Deerhoof: DEERHOOF VS. EVIL

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Deerhoof - DEERHOOF VS. EVIL






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SF-based band Deerhoof have cornered their own market: No one else specializes in both alienating and intriguing an audience as much as this indie-pop quartet. Like any other experimental band, they've managed to create their own standards, pique curiosity and resist any labels imposed upon them.

With the release of their 11th album, Deerhoof vs. Evil, the band continues in that unaffected trajectory, creating yet another consistently inconsistent work. The tracks will massage themselves into iTunes playlists and engage with their relatable poppiness, though extended listening reveals intermittent phrases of discord peppered throughout. Mismatching style and mood, the album boasts disparate influences, featuring gamelan-like beats and a piecemeal nature. The collaged layering of Satomi Matsuzaki's schoolgirl vocals amongst the distorted and distinct noise reflects an intentional incongruity mirrored by the band's advertising strategy: to release each song, one by one, on different international sites and blogs up until Deerhoof vs. Evil's release on January 25th.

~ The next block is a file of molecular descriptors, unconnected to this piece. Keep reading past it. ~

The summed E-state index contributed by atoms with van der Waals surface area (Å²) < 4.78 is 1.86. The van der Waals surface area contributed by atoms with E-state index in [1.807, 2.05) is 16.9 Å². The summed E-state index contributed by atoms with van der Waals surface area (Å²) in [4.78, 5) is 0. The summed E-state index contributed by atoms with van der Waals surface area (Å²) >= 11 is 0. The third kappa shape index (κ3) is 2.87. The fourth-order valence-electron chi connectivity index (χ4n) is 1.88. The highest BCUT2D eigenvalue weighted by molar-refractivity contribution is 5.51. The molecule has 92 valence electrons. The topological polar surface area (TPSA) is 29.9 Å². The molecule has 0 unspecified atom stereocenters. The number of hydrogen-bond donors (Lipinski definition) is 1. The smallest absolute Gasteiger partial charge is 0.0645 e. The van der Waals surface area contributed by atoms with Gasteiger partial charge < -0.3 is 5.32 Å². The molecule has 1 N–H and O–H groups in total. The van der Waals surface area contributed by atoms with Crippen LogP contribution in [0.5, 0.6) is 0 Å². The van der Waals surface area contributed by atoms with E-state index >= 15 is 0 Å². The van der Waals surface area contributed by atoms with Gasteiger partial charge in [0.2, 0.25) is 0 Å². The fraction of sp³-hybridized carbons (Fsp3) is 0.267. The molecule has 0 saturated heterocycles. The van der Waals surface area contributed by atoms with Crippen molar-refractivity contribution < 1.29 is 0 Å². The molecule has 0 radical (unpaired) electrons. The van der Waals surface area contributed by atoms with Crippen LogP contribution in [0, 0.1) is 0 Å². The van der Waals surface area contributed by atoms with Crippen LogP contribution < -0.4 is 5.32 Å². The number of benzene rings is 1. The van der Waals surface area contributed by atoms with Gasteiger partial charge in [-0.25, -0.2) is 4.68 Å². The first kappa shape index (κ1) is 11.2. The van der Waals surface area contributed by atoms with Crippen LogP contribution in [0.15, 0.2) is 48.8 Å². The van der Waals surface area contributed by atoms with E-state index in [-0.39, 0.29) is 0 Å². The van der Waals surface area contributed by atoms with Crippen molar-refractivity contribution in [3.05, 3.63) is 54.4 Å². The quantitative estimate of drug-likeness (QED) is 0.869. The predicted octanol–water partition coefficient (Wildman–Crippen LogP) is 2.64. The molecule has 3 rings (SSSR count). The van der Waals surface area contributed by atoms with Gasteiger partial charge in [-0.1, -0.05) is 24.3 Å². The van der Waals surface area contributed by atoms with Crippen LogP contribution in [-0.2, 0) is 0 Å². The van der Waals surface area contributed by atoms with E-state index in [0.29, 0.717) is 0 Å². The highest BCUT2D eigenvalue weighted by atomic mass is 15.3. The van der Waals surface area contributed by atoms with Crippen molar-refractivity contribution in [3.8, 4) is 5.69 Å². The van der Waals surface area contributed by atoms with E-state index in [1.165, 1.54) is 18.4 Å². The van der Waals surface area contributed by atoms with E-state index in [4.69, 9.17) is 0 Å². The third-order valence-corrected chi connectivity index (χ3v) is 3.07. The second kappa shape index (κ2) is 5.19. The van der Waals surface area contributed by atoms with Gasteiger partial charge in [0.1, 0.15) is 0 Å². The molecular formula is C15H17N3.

The album is no hard pill to swallow, but bitter enough to keep your ears alert; Deerhoof are not the type of musicians to appeal to mindless make-out listening, but remain offbeat (and off-tempo) enough to make you marvel at their distinct collection of sounds. Listening to their albums isn't exactly an immersive experience, but rather one marked by a novel peculiarity and - some might say - intellectual stimulation.

Unsettling and sometimes abrasive, Deerhoof vs. Evil retains a cerebral tone, never quite seeming material enough to be real. Instead, it occupies the taste of sugar gone bad (er...evil): sweet enough to go down, sour enough to linger afterwards - if only for just a short while.






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